Packing list for Paraguay

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This list has been compiled by Volunteers serving in [[Paraguay]] and is based on their experience. Use it as an informal guide in making your own list, bearing in mind that every experience is unique. There is no perfect list! You obviously cannot bring everything we mention, so consider those items that make the most sense to you personally and professionally. As you decide what to bring, keep in mind that you have a 23 kilo, or 50 pound, weight restriction per bag, and a 2 bag limit.  And remember, you can get almost everything you need in Paraguay. There are modern shopping malls in Asunción. Most small appliances, such as blow dryers and CD players/radio, are available. Clothes can be purchased or made for a modest price, and thrift stores offer used American clothing.  
This list has been compiled by Volunteers serving in [[Paraguay]] and is based on their experience. Use it as an informal guide in making your own list, bearing in mind that every experience is unique. There is no perfect list! You obviously cannot bring everything we mention, so consider those items that make the most sense to you personally and professionally. As you decide what to bring, keep in mind that you have a 23 kilo, or 50 pound, weight restriction per bag, and a 2 bag limit.  And remember, you can get almost everything you need in Paraguay. There are modern shopping malls in Asunción. Most small appliances, such as blow dryers and CD players/radio, are available. Clothes can be purchased or made for a modest price, and thrift stores offer used American clothing.  
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Revision as of 05:38, 13 March 2009


Packing List for Paraguay
Packing.JPG

Packing Lists by Country

These lists has been compiled by Volunteers serving in Paraguay based on their experience. Use it as an informal guide in making your own list, bearing in mind that experience is individual. There is no perfect list!
Flag of Paraguay.svg

See also:
Pre-Departure Checklist
Staging Timeline

For information see Welcomebooks

This list has been compiled by Volunteers serving in Paraguay and is based on their experience. Use it as an informal guide in making your own list, bearing in mind that every experience is unique. There is no perfect list! You obviously cannot bring everything we mention, so consider those items that make the most sense to you personally and professionally. As you decide what to bring, keep in mind that you have a 23 kilo, or 50 pound, weight restriction per bag, and a 2 bag limit. And remember, you can get almost everything you need in Paraguay. There are modern shopping malls in Asunción. Most small appliances, such as blow dryers and CD players/radio, are available. Clothes can be purchased or made for a modest price, and thrift stores offer used American clothing.

The standard for work attire in Paraguay is neat and professional, but not fancy. This “business casual” applies during pre-service training as well as Volunteer service. Volunteers working in different professional capacities will need different sets of clothing although, in general, Volunteers should be prepared to have a couple of good business casual type outfits. For example, municipal services development, rural economic development, and Volunteers working within the school system will need more clothes for an office setting than will a Volunteer placed in a rural setting. Think in terms of comfort, versatility, and, most important, durability. Since there are extremes in weather, separates that coordinate well and that can be layered on or off as needed are useful.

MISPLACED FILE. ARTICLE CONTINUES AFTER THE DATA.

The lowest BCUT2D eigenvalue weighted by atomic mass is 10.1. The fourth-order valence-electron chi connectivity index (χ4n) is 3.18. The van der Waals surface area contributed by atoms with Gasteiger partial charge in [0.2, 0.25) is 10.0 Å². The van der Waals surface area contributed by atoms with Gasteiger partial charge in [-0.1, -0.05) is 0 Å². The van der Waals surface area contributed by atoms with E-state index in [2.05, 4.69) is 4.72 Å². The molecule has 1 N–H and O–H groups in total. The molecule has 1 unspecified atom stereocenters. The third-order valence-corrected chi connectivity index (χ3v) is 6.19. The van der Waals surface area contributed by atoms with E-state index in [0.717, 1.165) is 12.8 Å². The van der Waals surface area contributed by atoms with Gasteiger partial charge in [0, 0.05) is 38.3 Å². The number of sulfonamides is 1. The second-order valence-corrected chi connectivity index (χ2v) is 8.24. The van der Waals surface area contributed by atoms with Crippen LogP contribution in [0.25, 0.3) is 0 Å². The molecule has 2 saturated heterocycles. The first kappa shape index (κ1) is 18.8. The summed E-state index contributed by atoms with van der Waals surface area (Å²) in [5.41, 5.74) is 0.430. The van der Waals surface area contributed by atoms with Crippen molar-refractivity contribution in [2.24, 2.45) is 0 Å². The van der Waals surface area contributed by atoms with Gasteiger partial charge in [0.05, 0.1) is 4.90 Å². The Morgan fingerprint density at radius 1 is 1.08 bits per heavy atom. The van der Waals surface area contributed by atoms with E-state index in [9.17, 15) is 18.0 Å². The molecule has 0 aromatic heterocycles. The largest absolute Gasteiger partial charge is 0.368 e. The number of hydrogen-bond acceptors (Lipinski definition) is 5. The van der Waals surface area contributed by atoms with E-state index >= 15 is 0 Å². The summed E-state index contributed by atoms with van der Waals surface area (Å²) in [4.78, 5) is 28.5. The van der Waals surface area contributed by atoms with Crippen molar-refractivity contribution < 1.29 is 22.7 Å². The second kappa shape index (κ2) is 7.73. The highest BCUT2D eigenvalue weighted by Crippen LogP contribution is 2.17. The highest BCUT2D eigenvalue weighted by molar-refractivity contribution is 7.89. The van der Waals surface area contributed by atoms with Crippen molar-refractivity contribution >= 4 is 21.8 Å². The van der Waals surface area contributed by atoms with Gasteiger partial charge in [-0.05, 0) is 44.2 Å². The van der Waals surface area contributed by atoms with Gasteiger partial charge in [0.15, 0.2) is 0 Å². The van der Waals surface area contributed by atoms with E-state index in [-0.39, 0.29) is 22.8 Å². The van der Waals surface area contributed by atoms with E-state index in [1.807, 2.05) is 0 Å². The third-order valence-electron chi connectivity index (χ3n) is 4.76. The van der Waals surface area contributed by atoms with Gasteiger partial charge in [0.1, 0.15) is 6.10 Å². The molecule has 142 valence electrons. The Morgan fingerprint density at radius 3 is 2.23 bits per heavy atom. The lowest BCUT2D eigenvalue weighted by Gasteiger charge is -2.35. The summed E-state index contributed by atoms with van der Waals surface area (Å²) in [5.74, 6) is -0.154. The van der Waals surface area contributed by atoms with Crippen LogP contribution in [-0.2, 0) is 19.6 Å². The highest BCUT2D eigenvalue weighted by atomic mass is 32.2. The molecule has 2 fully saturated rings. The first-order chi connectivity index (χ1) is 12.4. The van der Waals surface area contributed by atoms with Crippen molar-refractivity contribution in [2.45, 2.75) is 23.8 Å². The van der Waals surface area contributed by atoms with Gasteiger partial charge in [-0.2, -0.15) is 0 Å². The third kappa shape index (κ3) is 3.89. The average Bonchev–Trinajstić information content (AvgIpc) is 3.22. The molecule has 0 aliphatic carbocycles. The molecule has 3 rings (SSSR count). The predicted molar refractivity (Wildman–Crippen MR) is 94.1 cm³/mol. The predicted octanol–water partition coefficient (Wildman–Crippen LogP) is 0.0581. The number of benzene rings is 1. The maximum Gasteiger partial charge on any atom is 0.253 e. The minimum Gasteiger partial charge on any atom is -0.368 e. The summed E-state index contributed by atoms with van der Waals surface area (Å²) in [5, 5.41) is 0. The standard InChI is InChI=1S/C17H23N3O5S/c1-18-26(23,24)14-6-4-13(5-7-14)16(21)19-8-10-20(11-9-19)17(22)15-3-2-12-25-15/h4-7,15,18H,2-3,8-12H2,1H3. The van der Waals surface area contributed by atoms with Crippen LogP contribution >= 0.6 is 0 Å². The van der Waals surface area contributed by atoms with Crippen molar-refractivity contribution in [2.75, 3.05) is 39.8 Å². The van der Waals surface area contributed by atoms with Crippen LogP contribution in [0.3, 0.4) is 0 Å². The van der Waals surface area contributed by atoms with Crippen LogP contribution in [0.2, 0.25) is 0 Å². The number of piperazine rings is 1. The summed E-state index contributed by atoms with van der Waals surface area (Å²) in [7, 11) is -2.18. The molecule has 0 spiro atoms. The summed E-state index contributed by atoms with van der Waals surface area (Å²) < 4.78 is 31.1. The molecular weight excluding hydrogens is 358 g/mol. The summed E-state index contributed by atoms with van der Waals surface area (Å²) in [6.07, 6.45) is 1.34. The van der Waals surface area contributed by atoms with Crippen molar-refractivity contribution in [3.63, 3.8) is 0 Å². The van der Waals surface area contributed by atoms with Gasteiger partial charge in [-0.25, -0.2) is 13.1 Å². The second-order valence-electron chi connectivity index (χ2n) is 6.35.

Remember that it gets really hot in the summer and, although it does not freeze in the winter, homes in Paraguay are not insulated and are drafty-imagine going camping in 40°F weather. It is a very good idea to bring a mummy-type sleeping bag for the cold (comes with a stuff sack, is lightweight, and easy to pack). Thick-soled shoes are best purchased in the United States because of price and quality, and men’s sizes over 10.5 and women’s sizes over 9 are difficult to find in Paraguay.

It is also important to consider the color of your clothing. Volunteers generally recommend darker colors because they are less likely to show dirt. However, Volunteers working in beekeeping will need light-colored work clothes, and early elementary education Volunteers working with teachers should bring navy blue pants or skirts and white shirts or blouses. Red and royal blue are the colors of the main political parties. Wearing these colors inside a municipality may have political implications. Business casual is recommended for municipal services development Volunteers. For both men and women, simple, nonflashy clothing will open more doors and minds. Everything on the general clothing list applies to both women and men. Also, Paraguayans wear a shirt called Ao’poi for formal occasions as well as business casual which is very popular with Volunteers in Paragauy. Most Volunteers buy at least one of these shirts during training.

Do not pack anything precious or expensive that you could not reasonably part from. This includes laptop computers. While they may be a great tool, laptops increase the threat of theft and are susceptible to the exteme conditions in-country(humidity, dust, bugs etc.). The incidence of theft is on the rise, and Paraguay’s high humidity and dust can damage expensive equipment.

Contents

General Clothing

For Women

Paraguayan women usually wear shorts and T-shirts to swim).

For Men

Shoes

Personal Hygiene and Toiletry Items

Kitchen

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